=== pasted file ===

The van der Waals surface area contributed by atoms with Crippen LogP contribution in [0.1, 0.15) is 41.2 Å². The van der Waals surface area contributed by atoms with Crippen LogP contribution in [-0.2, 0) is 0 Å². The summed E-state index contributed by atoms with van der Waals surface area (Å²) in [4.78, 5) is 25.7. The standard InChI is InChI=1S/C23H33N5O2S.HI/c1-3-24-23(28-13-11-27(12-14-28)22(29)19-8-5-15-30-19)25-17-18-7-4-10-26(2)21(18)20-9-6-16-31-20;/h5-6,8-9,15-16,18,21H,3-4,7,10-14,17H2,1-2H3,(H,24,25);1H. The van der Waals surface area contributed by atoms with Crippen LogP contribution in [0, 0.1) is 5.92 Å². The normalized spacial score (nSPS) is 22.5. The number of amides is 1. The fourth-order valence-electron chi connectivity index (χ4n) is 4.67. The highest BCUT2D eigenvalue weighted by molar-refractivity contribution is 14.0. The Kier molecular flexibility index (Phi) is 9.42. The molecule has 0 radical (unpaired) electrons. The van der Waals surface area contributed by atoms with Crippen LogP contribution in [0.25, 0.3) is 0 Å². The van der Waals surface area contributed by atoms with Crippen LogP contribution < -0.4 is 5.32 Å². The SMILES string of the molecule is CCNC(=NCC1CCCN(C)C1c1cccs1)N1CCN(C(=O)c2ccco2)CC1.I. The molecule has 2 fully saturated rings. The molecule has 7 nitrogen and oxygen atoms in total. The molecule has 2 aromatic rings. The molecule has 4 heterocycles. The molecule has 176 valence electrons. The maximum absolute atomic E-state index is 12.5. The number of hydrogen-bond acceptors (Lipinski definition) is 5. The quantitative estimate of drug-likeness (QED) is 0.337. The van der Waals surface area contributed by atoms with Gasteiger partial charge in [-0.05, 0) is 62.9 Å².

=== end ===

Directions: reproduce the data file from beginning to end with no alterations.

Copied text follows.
The van der Waals surface area contributed by atoms with Crippen LogP contribution in [0.1, 0.15) is 41.2 Å². The van der Waals surface area contributed by atoms with Crippen LogP contribution in [-0.2, 0) is 0 Å². The summed E-state index contributed by atoms with van der Waals surface area (Å²) in [4.78, 5) is 25.7. The standard InChI is InChI=1S/C23H33N5O2S.HI/c1-3-24-23(28-13-11-27(12-14-28)22(29)19-8-5-15-30-19)25-17-18-7-4-10-26(2)21(18)20-9-6-16-31-20;/h5-6,8-9,15-16,18,21H,3-4,7,10-14,17H2,1-2H3,(H,24,25);1H. The van der Waals surface area contributed by atoms with Crippen LogP contribution in [0, 0.1) is 5.92 Å². The normalized spacial score (nSPS) is 22.5. The number of amides is 1. The fourth-order valence-electron chi connectivity index (χ4n) is 4.67. The highest BCUT2D eigenvalue weighted by molar-refractivity contribution is 14.0. The Kier molecular flexibility index (Phi) is 9.42. The molecule has 0 radical (unpaired) electrons. The van der Waals surface area contributed by atoms with Crippen LogP contribution in [0.25, 0.3) is 0 Å². The van der Waals surface area contributed by atoms with Crippen LogP contribution < -0.4 is 5.32 Å². The SMILES string of the molecule is CCNC(=NCC1CCCN(C)C1c1cccs1)N1CCN(C(=O)c2ccco2)CC1.I. The molecule has 2 fully saturated rings. The molecule has 7 nitrogen and oxygen atoms in total. The molecule has 2 aromatic rings. The molecule has 4 heterocycles. The molecule has 176 valence electrons. The maximum absolute atomic E-state index is 12.5. The number of hydrogen-bond acceptors (Lipinski definition) is 5. The quantitative estimate of drug-likeness (QED) is 0.337. The van der Waals surface area contributed by atoms with Gasteiger partial charge in [-0.05, 0) is 62.9 Å².